Photoconductivity is the incremental change in the electrical conductivity of a semiconductor or insulator, upon illumination. The behaviour of photoconductivity with photon energy, light intensity and temperature, and its time evolution and frequency dependence, can reveal a great deal about carrier generation, transport and recombination processes. Many of these processes now have a sound theoretical basis and so it is possible, with due caution, to use photoconductivity as a diagnostic tool in the study of new electronic materials and devices. This chapter describes the main steady-state and transient photoconductivity techniques applied in the investigation of semiconductors whose performance is limited by the presence of localised electronic states. These materials tend to be disordered, and possess low carrier mobilities and short free-carrier lifetimes in comparison with crystalline silicon. They are often prepared as thin films, and are of interest for large-area application e.g. in solar cells, display backplane transistors, photoemissive devices such as organic LEDs and medical imagers. However, examples of where these techniques have been useful in the study of defective crystalline semiconductors are also given. The approach followed here is by way of an introduction to the techniques, the physics supporting them, and their applications, it being understood that readers requiring more detailed information will consult the references provided.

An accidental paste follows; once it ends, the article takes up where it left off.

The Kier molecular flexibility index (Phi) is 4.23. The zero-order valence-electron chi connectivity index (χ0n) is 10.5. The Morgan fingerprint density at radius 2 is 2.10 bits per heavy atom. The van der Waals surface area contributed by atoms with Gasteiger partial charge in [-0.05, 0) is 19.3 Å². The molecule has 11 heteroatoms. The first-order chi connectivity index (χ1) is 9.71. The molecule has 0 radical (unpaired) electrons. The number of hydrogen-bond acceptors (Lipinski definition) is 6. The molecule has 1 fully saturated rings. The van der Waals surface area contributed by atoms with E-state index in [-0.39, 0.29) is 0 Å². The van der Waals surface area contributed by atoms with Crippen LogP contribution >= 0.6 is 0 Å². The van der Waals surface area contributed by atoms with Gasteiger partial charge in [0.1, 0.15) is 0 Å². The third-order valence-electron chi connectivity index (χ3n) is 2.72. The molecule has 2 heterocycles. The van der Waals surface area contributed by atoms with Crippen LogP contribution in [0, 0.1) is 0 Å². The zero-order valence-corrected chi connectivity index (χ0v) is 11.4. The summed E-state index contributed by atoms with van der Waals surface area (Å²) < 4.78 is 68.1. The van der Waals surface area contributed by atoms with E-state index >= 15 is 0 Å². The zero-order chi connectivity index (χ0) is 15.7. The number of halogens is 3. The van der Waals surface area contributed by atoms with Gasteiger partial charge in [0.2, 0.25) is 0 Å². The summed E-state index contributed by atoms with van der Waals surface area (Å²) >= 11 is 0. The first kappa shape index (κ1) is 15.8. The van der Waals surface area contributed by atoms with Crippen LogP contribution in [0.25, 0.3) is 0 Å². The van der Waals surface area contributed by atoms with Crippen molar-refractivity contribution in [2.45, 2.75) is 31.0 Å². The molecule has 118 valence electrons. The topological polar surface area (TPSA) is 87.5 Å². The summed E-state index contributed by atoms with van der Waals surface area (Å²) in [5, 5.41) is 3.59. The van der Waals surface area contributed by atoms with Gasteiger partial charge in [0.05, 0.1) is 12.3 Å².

|Title of host publication||Springer Handbook of Electronic and Photonic Materials|
|Editors||Safa Kasap, Peter Capper|
|Place of Publication||Switzerland|
|Publisher||Springer International Publishing|
|Number of pages||23|
|Publication status||Published - Sept 2017|